- pcb007 Magazine
Getting to Know Your Designer
In this issue, we examine how fabs work with their design customers, educating them on the critical elements of fabrication needed to be successful, as well as the many tradeoffs involved. How well do you really know your customer? What makes for a closer, more synchronized working relationship?
In this issue, the biggest names in PCB manufacturing share their economic outlook for the upcoming year and beyond. As you will see, they were all bullish on our industry, but there was some apprehension as well. No one wants to get burned by another the supply chain disruption.
- Events||| MENU
- pcb007 Magazine
Estimated reading time: 2 minutes
The European Angle
By Pete Starkey
< Back To Columns
Contact Columnist Form
NPL Webinar: Practical Applications for Nanoelectronics
On the basis of “More than Moore” extrapolation, the International Technology Roadmap for Semiconductors (ITRS) predict that future performance will be limited by current interconnect technologies unless new materials are implemented.
The Nanocarbon Electronic Interconnects project is a collaboration between National Physical Laboratory (NPL) and University of Surrey, aimed at developing characterisation tools for nanointerconnects based on nanocarbon. Researcher Vimal Gopee presented a webinar October 10, 2012 to review the limitations of current technologies and demonstrate how carbon nanotubes can present an alternative to existing materials and satisfy ITRS requirements for conductivity, reduced dielectric permittivity, manufacturability and reliability.
Of the available range of nanocarbon species, carbon nanotubes offer the most viable option. In essence they consist of strips of graphene, a two-dimensional graphitic structure one atom thick, rolled into cylinders. They can be produced in extremely high aspect ratio, with a diameter as little as 1 nanometre and lengths of over 1 millimetre, and are classified as single-wall or multi-wall. Depending on the angle of rolling, a single-wall nanotube can exhibit metallic or semiconducting properties, whereas multi-wall nanotubes are almost always metallic conductors.
They can be synthesised by several routes. The materials evaluated at NPL are produced by chemical vapour deposition from a hydrocarbon feedstock gas such as methane or acetylene on a silicon substrate, which yield carbon nanotubes suitable for CMOS applications.
Compared with metals, carbon nanotubes give efficient electron transport with negligible electromigration and exhibited low resistivity, high thermal conductivity, and high tensile strength. Limitations are high contact resistance and chemical inertness, and the main challenge is achieving good adhesion to solder. Significant improvement in adhesion can be made by activation with oxygen plasma followed by sputtering with gold, palladium, or nickel.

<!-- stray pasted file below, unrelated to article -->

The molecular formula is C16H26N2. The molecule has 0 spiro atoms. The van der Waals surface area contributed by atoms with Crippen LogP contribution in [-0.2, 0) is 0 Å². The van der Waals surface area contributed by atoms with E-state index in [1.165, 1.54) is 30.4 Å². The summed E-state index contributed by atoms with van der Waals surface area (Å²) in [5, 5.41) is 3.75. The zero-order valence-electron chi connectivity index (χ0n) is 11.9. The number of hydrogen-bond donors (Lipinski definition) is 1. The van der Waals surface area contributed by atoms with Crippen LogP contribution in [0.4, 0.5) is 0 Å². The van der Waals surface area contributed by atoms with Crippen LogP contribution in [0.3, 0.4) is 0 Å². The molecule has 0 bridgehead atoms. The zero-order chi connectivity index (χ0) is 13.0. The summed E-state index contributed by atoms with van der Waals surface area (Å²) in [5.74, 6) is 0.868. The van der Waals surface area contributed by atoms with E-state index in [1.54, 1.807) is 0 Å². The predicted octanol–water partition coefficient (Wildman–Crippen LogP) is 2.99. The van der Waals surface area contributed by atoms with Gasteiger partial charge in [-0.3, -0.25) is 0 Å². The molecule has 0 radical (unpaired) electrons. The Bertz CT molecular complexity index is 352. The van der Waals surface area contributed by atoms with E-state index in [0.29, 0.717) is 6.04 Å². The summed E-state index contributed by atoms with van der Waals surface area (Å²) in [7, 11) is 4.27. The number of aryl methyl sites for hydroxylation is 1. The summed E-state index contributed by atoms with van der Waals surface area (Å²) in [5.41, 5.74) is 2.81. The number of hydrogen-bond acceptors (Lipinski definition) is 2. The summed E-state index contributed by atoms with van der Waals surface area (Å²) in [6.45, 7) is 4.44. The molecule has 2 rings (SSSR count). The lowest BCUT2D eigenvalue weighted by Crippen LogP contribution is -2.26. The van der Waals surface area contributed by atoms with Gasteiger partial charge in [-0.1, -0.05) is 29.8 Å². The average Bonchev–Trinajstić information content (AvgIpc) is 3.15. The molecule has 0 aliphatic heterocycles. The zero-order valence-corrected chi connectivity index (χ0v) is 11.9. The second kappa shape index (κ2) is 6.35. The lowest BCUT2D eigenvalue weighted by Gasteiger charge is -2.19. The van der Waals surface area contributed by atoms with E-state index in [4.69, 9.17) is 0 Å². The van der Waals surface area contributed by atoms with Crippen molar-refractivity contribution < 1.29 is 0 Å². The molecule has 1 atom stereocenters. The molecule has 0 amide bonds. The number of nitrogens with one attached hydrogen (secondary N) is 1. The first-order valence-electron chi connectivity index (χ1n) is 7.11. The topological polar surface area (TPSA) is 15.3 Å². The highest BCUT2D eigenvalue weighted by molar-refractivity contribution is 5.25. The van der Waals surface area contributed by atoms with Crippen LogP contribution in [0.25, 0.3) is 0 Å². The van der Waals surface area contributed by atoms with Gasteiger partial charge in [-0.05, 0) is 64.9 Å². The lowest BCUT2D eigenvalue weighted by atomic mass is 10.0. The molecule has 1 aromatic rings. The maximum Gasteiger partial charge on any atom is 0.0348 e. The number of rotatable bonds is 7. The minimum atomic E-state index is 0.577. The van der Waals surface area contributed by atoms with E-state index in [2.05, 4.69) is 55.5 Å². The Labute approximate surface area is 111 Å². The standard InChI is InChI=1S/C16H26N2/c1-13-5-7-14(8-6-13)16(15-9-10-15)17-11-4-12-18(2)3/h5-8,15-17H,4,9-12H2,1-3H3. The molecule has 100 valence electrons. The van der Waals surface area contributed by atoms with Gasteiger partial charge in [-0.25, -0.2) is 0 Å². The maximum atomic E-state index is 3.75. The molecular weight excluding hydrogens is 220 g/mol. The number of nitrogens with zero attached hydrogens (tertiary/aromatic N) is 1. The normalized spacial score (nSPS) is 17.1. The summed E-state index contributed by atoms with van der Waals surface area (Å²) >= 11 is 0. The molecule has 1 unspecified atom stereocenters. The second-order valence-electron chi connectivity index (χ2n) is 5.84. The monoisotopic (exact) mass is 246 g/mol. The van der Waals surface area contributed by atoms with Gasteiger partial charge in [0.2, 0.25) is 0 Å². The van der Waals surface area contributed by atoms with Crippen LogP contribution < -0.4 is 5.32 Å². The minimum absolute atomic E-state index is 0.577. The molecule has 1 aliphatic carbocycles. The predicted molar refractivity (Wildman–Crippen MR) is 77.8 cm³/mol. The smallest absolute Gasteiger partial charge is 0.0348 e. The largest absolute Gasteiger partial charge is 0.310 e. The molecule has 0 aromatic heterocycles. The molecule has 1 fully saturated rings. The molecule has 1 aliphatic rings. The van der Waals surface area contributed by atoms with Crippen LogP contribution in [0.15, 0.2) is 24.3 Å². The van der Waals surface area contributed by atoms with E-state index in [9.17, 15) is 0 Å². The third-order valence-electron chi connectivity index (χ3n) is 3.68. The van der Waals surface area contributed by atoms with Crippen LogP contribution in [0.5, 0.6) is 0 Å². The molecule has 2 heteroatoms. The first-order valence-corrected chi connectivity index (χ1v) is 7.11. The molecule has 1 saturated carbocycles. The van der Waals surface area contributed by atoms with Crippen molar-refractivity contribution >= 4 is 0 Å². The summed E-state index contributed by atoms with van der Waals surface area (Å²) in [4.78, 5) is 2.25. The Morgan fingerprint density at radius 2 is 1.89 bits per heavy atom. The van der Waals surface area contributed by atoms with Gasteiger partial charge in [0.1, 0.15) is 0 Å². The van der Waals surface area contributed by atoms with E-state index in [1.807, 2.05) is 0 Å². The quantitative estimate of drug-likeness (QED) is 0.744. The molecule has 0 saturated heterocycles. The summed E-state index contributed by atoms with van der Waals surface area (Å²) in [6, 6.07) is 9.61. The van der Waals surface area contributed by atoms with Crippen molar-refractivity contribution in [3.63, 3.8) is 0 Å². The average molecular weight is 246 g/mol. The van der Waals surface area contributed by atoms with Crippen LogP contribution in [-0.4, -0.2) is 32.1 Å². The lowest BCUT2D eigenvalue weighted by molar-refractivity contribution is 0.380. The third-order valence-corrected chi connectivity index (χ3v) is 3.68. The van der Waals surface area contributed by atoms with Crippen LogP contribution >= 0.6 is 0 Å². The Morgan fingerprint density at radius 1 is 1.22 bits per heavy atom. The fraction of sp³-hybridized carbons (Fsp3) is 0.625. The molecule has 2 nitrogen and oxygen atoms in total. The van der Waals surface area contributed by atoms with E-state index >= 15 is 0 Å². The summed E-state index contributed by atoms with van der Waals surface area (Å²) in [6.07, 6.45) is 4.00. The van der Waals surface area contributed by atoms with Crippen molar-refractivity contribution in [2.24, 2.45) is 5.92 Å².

Gopee described a process for interconnect fabrication whereby carbon nanotubes are produced as a vertically aligned array on a silicon substrate, their free ends activated then soldered to copper. The nanotube array is then subsequently detached from the silicon and the activation process repeated on the newly freed ends, which are then soldered to copper. The interconnect formed is predicted to be more compliant to thermal expansion mismatch than a BGA joint. A 4 mm x 4 mm sample requires a tensile stress of 20 newtons to break it, and the failure is within the array and not at the interface with solder.
Work is ongoing to assess contact resistance and thermal conductivity, compared with standard solder-copper joints, and to observe the performance of carbon nanotube interconnects under thermal cycling and fatigue testing conditions.
Other potential areas of application of carbon nanotubes include field effect transistors, field emitters, and flexible electronics.
This NPL webinar, coordinated and moderated by Bob Willis, gave a succinct introduction to the concept of carbon nanotube interconnection and Vimal Gopee is to be congratulated for the clarity of his presentation.
More Columns from The European AngleCircuitData: A New Open Standard for PCB Fab Data Exchange
I Never Realised It Was So Complicated!
The European Angle: Institute of Circuit Technology 43rd Annual Symposium
Ventec International Group's Martin Cotton Celebrates 50 Years in PCB Design
Reporting on the Institute of Circuit Technology Spring Seminar
EuroTech: Raw Materials Supply Chain—Critical Challenges Facing the PCB Industry
EuroTech: ENIPIG—Next Generation of PCB Surface Finish
EuroTech: Institute of Circuit Technology Northern Seminar 2016, Harrogate